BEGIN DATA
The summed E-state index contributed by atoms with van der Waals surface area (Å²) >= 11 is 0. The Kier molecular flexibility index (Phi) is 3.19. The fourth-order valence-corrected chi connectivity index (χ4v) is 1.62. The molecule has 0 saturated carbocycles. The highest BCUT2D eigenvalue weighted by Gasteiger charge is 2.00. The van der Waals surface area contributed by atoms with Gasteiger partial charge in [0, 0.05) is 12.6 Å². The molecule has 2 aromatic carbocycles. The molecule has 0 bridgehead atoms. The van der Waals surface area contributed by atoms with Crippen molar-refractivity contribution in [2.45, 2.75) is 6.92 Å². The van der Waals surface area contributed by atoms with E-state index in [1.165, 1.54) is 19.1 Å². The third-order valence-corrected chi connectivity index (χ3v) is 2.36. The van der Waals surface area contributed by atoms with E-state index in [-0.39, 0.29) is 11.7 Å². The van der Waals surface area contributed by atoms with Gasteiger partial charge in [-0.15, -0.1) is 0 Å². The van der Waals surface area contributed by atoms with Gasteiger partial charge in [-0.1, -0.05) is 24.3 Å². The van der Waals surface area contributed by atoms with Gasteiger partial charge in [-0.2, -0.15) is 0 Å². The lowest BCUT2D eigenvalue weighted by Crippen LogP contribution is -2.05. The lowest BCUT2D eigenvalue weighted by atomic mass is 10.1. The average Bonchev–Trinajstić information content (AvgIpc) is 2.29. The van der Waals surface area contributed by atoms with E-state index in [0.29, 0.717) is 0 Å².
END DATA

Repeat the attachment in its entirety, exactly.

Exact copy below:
The summed E-state index contributed by atoms with van der Waals surface area (Å²) >= 11 is 0. The Kier molecular flexibility index (Phi) is 3.19. The fourth-order valence-corrected chi connectivity index (χ4v) is 1.62. The molecule has 0 saturated carbocycles. The highest BCUT2D eigenvalue weighted by Gasteiger charge is 2.00. The van der Waals surface area contributed by atoms with Gasteiger partial charge in [0, 0.05) is 12.6 Å². The molecule has 2 aromatic carbocycles. The molecule has 0 bridgehead atoms. The van der Waals surface area contributed by atoms with Crippen molar-refractivity contribution in [2.45, 2.75) is 6.92 Å². The van der Waals surface area contributed by atoms with E-state index in [1.165, 1.54) is 19.1 Å². The third-order valence-corrected chi connectivity index (χ3v) is 2.36. The van der Waals surface area contributed by atoms with E-state index in [-0.39, 0.29) is 11.7 Å². The van der Waals surface area contributed by atoms with Gasteiger partial charge in [-0.15, -0.1) is 0 Å². The van der Waals surface area contributed by atoms with Gasteiger partial charge in [-0.1, -0.05) is 24.3 Å². The van der Waals surface area contributed by atoms with Gasteiger partial charge in [-0.2, -0.15) is 0 Å². The lowest BCUT2D eigenvalue weighted by Crippen LogP contribution is -2.05. The lowest BCUT2D eigenvalue weighted by atomic mass is 10.1. The average Bonchev–Trinajstić information content (AvgIpc) is 2.29. The van der Waals surface area contributed by atoms with E-state index in [0.29, 0.717) is 0 Å².